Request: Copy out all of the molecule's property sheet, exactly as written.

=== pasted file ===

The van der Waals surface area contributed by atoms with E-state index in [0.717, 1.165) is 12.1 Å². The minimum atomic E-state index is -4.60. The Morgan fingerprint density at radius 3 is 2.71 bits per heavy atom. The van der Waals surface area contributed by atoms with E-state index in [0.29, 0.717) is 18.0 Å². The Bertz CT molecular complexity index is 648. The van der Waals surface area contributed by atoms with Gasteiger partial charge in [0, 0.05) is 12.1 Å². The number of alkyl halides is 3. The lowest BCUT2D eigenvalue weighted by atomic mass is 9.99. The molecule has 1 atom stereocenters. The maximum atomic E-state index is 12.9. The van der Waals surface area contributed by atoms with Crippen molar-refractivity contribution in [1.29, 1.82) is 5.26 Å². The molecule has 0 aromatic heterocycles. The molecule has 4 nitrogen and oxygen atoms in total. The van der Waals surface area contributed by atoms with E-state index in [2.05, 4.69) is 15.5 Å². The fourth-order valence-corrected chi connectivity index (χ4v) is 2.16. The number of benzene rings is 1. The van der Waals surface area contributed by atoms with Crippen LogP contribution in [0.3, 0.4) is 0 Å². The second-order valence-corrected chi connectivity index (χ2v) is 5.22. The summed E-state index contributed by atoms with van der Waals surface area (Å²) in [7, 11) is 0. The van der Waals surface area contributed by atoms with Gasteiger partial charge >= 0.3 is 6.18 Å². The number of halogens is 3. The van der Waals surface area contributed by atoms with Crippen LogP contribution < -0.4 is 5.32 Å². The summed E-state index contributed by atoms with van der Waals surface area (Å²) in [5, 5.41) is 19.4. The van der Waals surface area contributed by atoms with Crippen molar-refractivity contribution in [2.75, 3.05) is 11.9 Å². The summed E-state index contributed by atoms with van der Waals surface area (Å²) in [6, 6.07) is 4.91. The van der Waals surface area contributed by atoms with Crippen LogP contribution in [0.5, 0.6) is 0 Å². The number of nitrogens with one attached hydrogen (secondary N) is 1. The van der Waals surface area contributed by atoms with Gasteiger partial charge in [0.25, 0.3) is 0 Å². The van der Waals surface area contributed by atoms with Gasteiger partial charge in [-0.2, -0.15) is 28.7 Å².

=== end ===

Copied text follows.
The van der Waals surface area contributed by atoms with E-state index in [0.717, 1.165) is 12.1 Å². The minimum atomic E-state index is -4.60. The Morgan fingerprint density at radius 3 is 2.71 bits per heavy atom. The van der Waals surface area contributed by atoms with E-state index in [0.29, 0.717) is 18.0 Å². The Bertz CT molecular complexity index is 648. The van der Waals surface area contributed by atoms with Gasteiger partial charge in [0, 0.05) is 12.1 Å². The number of alkyl halides is 3. The lowest BCUT2D eigenvalue weighted by atomic mass is 9.99. The molecule has 1 atom stereocenters. The maximum atomic E-state index is 12.9. The van der Waals surface area contributed by atoms with Crippen molar-refractivity contribution in [1.29, 1.82) is 5.26 Å². The molecule has 0 aromatic heterocycles. The molecule has 4 nitrogen and oxygen atoms in total. The van der Waals surface area contributed by atoms with E-state index in [2.05, 4.69) is 15.5 Å². The fourth-order valence-corrected chi connectivity index (χ4v) is 2.16. The number of benzene rings is 1. The van der Waals surface area contributed by atoms with Crippen LogP contribution in [0.3, 0.4) is 0 Å². The second-order valence-corrected chi connectivity index (χ2v) is 5.22. The summed E-state index contributed by atoms with van der Waals surface area (Å²) in [7, 11) is 0. The van der Waals surface area contributed by atoms with Gasteiger partial charge >= 0.3 is 6.18 Å². The number of halogens is 3. The van der Waals surface area contributed by atoms with Crippen LogP contribution < -0.4 is 5.32 Å². The summed E-state index contributed by atoms with van der Waals surface area (Å²) in [5, 5.41) is 19.4. The van der Waals surface area contributed by atoms with Crippen molar-refractivity contribution in [2.75, 3.05) is 11.9 Å². The summed E-state index contributed by atoms with van der Waals surface area (Å²) in [6, 6.07) is 4.91. The van der Waals surface area contributed by atoms with Crippen LogP contribution in [0.5, 0.6) is 0 Å². The number of nitrogens with one attached hydrogen (secondary N) is 1. The van der Waals surface area contributed by atoms with Gasteiger partial charge in [0.25, 0.3) is 0 Å². The van der Waals surface area contributed by atoms with Gasteiger partial charge in [-0.2, -0.15) is 28.7 Å².